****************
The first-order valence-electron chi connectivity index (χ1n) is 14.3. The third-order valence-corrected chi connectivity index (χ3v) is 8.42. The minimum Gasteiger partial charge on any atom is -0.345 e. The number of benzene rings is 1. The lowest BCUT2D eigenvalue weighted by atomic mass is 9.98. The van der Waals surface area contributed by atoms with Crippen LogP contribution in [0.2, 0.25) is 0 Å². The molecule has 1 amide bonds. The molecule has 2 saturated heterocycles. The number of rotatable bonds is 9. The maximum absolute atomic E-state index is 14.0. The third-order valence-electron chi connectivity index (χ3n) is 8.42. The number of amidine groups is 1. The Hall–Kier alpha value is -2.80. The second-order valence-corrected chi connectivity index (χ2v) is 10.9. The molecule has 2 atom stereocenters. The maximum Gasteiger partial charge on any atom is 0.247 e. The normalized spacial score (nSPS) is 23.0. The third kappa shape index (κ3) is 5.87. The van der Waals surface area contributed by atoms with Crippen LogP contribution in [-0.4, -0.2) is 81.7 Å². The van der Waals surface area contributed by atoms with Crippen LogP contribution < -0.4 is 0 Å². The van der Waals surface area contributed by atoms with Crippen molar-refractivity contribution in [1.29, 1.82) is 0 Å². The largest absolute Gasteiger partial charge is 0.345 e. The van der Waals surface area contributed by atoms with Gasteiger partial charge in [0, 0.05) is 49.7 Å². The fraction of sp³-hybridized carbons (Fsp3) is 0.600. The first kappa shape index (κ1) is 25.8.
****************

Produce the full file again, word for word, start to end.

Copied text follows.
The first-order valence-electron chi connectivity index (χ1n) is 14.3. The third-order valence-corrected chi connectivity index (χ3v) is 8.42. The minimum Gasteiger partial charge on any atom is -0.345 e. The number of benzene rings is 1. The lowest BCUT2D eigenvalue weighted by atomic mass is 9.98. The van der Waals surface area contributed by atoms with Crippen LogP contribution in [0.2, 0.25) is 0 Å². The molecule has 1 amide bonds. The molecule has 2 saturated heterocycles. The number of rotatable bonds is 9. The maximum absolute atomic E-state index is 14.0. The third-order valence-electron chi connectivity index (χ3n) is 8.42. The number of amidine groups is 1. The Hall–Kier alpha value is -2.80. The second-order valence-corrected chi connectivity index (χ2v) is 10.9. The molecule has 2 atom stereocenters. The maximum Gasteiger partial charge on any atom is 0.247 e. The normalized spacial score (nSPS) is 23.0. The third kappa shape index (κ3) is 5.87. The van der Waals surface area contributed by atoms with Crippen LogP contribution in [-0.4, -0.2) is 81.7 Å². The van der Waals surface area contributed by atoms with Crippen LogP contribution < -0.4 is 0 Å². The van der Waals surface area contributed by atoms with Crippen molar-refractivity contribution in [1.29, 1.82) is 0 Å². The largest absolute Gasteiger partial charge is 0.345 e. The van der Waals surface area contributed by atoms with Gasteiger partial charge in [0, 0.05) is 49.7 Å². The fraction of sp³-hybridized carbons (Fsp3) is 0.600. The first kappa shape index (κ1) is 25.8.